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Hi. Please help me with these. Are these correct?

1. John asked me to pay for his lunch when we were eating together. He said he had left his wallet home. I told him that I couldn't pay for his because I have little money with me, not enough to pay for both him and me.

2. He doesn't speak English fluently. He knows little English. -- Someone told me it should be "a little." If we do that, I think that would put his speaking level in a favorable light, although it would be not good enough. (I am not sure, though.) And I think it would not reflect his feeling that he does not speaks good-enough English?

3. My friend, Jane, asked me for apples, and I said I was sorry and I couldn't give her any since I had few apples, not enough for my family.
Comments  
1. It should be "because I had little money". Otherwise, this is a correct use of "little", but it isn't very common in conversation. In real life, people tend not to say "I have little money with me"; instead they might say "I don't have much money with me".

2. In "He knows little English", the emphasis is on the fact that he does not know much English. In "He knows a little English", the emphasis is on the fact that he does know some English, albeit not a lot.

3. This use of "few" is correct English, but, again, it is not very common in conversation. In real life people would be more likely to say "I don't have many apples" than "I have few apples".
Thank you.

As to no. 2, If a person decided to add the sentence underlined after what was written originally, would you say we should use the phrase "a little" or the word "little" in the following sentence situation?

He doesn't speak English fluently. He knows little English. He knows only few (a few?) words.

I think using the phrase "a few" puts his knowing some words in a positive light and that impression might not be what is correct to reflect the correct context. What do you think?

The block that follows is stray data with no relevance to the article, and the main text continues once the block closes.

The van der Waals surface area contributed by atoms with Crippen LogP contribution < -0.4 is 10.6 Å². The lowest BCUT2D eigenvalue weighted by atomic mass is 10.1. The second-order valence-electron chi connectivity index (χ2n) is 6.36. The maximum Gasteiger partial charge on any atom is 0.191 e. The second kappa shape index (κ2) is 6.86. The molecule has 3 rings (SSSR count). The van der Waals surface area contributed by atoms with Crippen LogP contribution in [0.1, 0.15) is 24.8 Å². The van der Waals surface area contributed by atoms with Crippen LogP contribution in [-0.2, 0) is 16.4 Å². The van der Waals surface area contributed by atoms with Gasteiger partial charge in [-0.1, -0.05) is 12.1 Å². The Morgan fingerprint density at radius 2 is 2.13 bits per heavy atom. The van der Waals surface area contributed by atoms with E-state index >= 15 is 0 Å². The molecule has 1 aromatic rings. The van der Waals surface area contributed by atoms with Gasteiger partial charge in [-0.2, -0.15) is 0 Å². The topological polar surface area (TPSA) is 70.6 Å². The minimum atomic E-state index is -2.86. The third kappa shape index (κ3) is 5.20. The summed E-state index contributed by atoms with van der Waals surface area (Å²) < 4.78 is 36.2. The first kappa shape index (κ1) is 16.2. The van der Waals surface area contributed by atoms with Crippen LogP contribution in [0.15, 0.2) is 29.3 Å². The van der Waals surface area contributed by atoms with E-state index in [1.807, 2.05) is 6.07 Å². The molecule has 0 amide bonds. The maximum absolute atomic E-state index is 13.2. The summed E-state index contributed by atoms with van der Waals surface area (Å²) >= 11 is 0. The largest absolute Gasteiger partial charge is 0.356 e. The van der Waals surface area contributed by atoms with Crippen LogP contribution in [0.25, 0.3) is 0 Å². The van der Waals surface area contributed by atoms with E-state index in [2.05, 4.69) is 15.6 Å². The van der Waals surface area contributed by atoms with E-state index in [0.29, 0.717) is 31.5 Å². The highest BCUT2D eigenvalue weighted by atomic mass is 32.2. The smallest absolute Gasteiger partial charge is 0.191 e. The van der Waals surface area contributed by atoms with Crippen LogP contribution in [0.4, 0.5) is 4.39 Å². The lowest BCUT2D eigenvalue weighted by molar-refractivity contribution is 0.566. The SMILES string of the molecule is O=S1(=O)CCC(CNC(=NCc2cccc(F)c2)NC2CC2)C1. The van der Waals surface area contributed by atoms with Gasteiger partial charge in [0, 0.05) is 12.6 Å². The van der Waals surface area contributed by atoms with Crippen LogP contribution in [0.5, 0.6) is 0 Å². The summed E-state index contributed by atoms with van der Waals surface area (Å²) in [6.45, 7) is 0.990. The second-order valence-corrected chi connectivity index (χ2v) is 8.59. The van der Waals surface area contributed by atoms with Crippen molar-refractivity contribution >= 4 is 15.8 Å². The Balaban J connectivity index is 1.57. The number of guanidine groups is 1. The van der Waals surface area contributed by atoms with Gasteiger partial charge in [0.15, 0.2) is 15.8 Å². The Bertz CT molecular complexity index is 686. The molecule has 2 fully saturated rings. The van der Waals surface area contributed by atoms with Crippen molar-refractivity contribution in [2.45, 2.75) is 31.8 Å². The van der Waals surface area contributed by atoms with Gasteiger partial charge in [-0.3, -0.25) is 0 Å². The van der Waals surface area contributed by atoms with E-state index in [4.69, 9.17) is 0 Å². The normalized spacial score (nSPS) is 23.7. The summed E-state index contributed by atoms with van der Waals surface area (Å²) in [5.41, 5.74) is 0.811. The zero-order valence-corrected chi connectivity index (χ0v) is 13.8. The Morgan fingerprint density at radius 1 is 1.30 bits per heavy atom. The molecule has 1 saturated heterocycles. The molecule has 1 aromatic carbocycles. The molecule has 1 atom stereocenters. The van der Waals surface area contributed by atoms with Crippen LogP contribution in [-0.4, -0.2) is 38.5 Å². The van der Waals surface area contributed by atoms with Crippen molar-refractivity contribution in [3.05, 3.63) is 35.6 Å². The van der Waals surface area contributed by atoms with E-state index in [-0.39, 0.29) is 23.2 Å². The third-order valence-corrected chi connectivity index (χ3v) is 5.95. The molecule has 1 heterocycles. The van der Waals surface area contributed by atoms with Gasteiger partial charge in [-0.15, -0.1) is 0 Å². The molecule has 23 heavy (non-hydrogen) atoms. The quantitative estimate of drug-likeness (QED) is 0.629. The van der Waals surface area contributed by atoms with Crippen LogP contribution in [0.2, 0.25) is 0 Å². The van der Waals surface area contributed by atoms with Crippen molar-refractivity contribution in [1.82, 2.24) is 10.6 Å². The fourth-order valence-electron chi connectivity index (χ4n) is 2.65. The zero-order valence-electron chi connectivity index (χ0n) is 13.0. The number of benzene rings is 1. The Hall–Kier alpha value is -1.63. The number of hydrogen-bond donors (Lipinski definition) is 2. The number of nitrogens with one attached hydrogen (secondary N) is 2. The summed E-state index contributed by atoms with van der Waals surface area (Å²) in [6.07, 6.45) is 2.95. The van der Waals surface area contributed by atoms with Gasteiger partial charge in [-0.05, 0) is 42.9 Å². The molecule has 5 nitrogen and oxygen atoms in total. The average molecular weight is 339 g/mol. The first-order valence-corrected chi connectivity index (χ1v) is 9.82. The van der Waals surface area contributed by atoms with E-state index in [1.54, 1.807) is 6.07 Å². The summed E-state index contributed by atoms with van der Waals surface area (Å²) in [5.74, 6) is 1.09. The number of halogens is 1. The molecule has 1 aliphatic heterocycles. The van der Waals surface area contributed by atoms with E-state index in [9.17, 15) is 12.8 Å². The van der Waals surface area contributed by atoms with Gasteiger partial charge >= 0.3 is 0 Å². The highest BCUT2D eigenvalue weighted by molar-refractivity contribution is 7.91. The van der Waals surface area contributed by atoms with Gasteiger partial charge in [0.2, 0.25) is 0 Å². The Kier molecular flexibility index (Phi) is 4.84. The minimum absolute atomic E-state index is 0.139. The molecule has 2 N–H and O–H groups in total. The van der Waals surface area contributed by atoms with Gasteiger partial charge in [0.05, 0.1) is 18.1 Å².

Also, I think the phrase "a little" and the word "little" are quanitifiers.
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In sentences 1 and 3, I would write
... because I had too little money with me, not enough for both of us.
... since I had too few apples, not even enough (barely enough) for my family.

The use of "too" makes it more conversational.

All the best!
AnonymousAs to no. 2, If a person decided to add the sentence underlined after what was written originally, would you say we should use the phrase "a little" or the word "little" in the following sentence situation?
He doesn't speak English fluently. He knows little English. He knows only few (a few?) words.
These sentences, concatenated like this, have a staccato, repetitious effect that is stylistically poor.

Both "little" and "a little" are possible, with the meanings explained earlier. "He knows only few words" is not possible. "He knows few words" and "He knows a few words" are both possible. The difference is exactly the same as for "little" / "a little". As you say, "a few" puts his knowing some words in a positive light. "He knows only a few words" is also possible. It has a similar meaning to "He knows few words", but is perhaps slightly less negative.

Which of "little"/"few" or "a little"/"a few" fits "He doesn't speak English fluently" better is debatable. On balance, perhaps "He doesn't speak English fluently" suggests he does speak some English, so perhaps "a little" / "a few" is more likely. But, of course, it all depends on what you are trying to say.
Hi. Thank you, again. If we could replace the word "few" with the phrase "not many" (or think of the word "few" as that), could we write this?

Nice to see you. I wanted to ask you some questions. Would you mind if I asked few (not many) questions?

My friend seems to say the phrase "a few" is correct in this context and I am puzzled as to why. Help.
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AnonymousNice to see you. I wanted to ask you some questions. Would you mind if I asked few (not many) questions?
My friend seems to say the phrase "a few" is correct in this context and I am puzzled as to why. Help.
"Would you mind if I asked a few questions?" is correct. You want to ask some questions.

"Would you mind if I asked few questions?" is grammatically possible, but is a very unlikely thing to want to say. It suggests that you want to ask fewer questions than the other person would like. It is like saying "Would you mind if I didn't ask very many questions?"
give me some example.about a few few.or a little little..in many real situations in life or as things......